Many of today’s fractional owners, after seeing the utility of aircraft ownership, are taking the next big step to individual ownership after getting their feet wet on a shared basis.
Why are some partnerships great and others a disaster?
Successful aircraft partnerships all seem to have several common underlying elements, and the unsuccessful, nightmare aircraft partnerships share some common underlying weaknesses. By examining these, you can steer yourself toward a pleasant, rewarding partial-ownership experience. If you’re in a partnership that isn’t working, maybe some of these steps will help fix the arrangement.
There are many common elements of a successful aircraft partnership. Few aircraft partnerships are exactly alike, they seem to be crafted to fit the specific needs of the parties, but the most important idea among the successful ones is that they’re run as a business and not a hobby. Ideally, someone outside the partnership, like a CPA, keeps track of the expenses and accounting. The partnership is kept on a sound financial footing, with engine and maintenance reserves actually being deposited into a bank account. There’s a formal partnership agreement that, most importantly, outlines an exit strategy for a partner. Partners are humans who have financial reverses, remarry to spouses who don’t like airplanes, have disagreements with the other partners, move away or pass away. A partnership agreement should clearly spell out how one partner can exit or how the other partners can fairly and equitably expunge a problematic partner.
A successful partnership doesn’t consist of partners who are struggling to buy and fly an airplane that’s out of their financial means; rather, it includes partners who can easily and comfortably afford the airplane, almost on their own, but choose not to.
Successful shared ownership should have an operating agreement and a set of rules whereby the obvious decisions are already made, such as the amount of insurance carried, the minimum pilot qualifications for members, who is responsible for maintenance, each member’s duties of caring for the aircraft and the scheduling protocol.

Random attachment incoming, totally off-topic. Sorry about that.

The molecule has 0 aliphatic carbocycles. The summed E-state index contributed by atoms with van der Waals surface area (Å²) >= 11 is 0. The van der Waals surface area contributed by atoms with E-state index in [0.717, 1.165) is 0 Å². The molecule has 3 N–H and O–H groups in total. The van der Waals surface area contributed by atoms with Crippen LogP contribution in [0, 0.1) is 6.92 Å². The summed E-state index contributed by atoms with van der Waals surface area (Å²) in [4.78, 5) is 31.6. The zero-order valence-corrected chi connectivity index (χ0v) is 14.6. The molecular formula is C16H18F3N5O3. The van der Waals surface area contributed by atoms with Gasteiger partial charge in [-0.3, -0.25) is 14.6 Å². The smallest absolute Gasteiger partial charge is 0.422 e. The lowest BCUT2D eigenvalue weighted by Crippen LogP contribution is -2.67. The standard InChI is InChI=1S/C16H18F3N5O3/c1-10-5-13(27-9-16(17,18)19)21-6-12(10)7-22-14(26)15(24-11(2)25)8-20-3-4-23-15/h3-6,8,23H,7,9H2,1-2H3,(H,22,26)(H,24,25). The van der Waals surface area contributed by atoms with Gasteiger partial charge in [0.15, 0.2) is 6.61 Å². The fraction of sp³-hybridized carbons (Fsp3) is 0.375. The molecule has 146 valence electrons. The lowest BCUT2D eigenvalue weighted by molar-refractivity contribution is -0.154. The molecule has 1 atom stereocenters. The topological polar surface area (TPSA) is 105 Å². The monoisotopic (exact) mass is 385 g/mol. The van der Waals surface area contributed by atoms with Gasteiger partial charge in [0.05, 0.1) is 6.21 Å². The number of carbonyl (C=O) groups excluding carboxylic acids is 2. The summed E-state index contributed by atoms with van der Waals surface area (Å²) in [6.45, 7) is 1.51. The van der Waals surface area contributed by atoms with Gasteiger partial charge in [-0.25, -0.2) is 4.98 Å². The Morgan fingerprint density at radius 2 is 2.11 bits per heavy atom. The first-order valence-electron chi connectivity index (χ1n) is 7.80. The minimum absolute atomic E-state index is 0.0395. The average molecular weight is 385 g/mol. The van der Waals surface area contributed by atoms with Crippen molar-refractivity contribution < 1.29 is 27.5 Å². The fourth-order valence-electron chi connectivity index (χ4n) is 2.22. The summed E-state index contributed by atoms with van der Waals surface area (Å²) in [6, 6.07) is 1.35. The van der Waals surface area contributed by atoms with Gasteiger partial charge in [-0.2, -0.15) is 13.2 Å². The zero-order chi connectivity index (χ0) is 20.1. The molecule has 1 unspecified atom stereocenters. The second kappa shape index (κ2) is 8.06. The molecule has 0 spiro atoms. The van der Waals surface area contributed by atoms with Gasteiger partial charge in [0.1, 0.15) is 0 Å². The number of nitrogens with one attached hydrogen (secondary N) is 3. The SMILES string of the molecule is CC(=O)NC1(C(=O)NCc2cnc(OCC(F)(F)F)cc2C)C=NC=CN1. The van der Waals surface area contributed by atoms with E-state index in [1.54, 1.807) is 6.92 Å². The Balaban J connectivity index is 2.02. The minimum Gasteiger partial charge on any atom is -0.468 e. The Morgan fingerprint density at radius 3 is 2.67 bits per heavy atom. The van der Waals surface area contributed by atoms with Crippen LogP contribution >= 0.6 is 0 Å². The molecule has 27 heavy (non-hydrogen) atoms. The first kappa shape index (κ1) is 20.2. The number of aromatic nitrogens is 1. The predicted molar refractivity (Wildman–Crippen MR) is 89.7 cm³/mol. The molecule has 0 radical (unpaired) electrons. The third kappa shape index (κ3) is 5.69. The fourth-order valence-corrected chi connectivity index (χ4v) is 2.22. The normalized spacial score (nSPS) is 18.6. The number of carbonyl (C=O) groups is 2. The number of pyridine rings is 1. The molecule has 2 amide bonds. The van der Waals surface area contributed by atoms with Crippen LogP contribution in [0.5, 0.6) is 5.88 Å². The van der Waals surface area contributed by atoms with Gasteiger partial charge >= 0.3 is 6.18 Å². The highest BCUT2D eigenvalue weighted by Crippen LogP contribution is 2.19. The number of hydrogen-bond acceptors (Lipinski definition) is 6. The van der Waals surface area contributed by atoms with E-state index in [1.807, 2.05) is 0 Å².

The best aircraft partners are the ones who think alike on all the big decisions of operating the airplane, such as maintenance, scheduling, finances, care and operation, and upgrades.
|$500-Per-Month Airplane “Gotchas”|
So, you’ve met your partners, everyone is in agreement on an airplane and its care and operation, the partnership agreement has been signed, and you have your insurance quote. The last item is the m-o-n-e-y.
Your first option is to pay cash, but some of the partners may not be able to do so. It’s awkward if some partners pay cash and others finance the airplane, because the whole airplane will be taken as collateral for the note. The partners who pay cash would be pledging their share of the airplane to the note for the sake of the other partners. It may be simpler for the whole group to take out a loan for the airplane; then, everyone’s equity is equally at risk. The good news today is that aircraft financing is still readily available.
The present credit crunch from the fallout of subprime mortgages hasn’t affected aircraft financing. The two keys to getting an airplane loan are showing good credit and the ability to comfortably make the payments. For a partnership loan, each partner will need to submit a credit application and two years’ tax returns, and each partner will be required to sign on the loan, with joint and several liability. This means that in the event of a default, the bank can look to any one partner for the entire loan balance. Strong partners need to understand that they might have to carry weak partners in the event of a default, but that’s one of the give-and-takes of a partnership.
Banks generally want to see a minimum credit score of 650 or better. If you have a low score, but there are very valid reasons for it and you’re showing good income, you may still be able to get the loan. Normally, the minimum airplane loan is $50,000. Expect to put 10% to 20% down with a rate of about 7.5%. Some loans are 15-year terms with a balloon at five or seven years (the payments are calculated on a 15-year amortization schedule, but the entire loan is due in five or seven years); other loans can be obtained with a fixed 15-year term. I generally recommend a long-term, fixed-rate note. According to Bob Howe at Dorr Aviation and Kathy Sterling, an independent aircraft loan broker, there are a number of different options in aircraft financing right now. They can match your needs and abilities with a bank that has a program to best fit your specific requirements. Their fee is paid by the bank, because it saves the banks a huge marketing overhead, and their services save you a lot of time and trouble searching out a bank that can deal with your specific needs.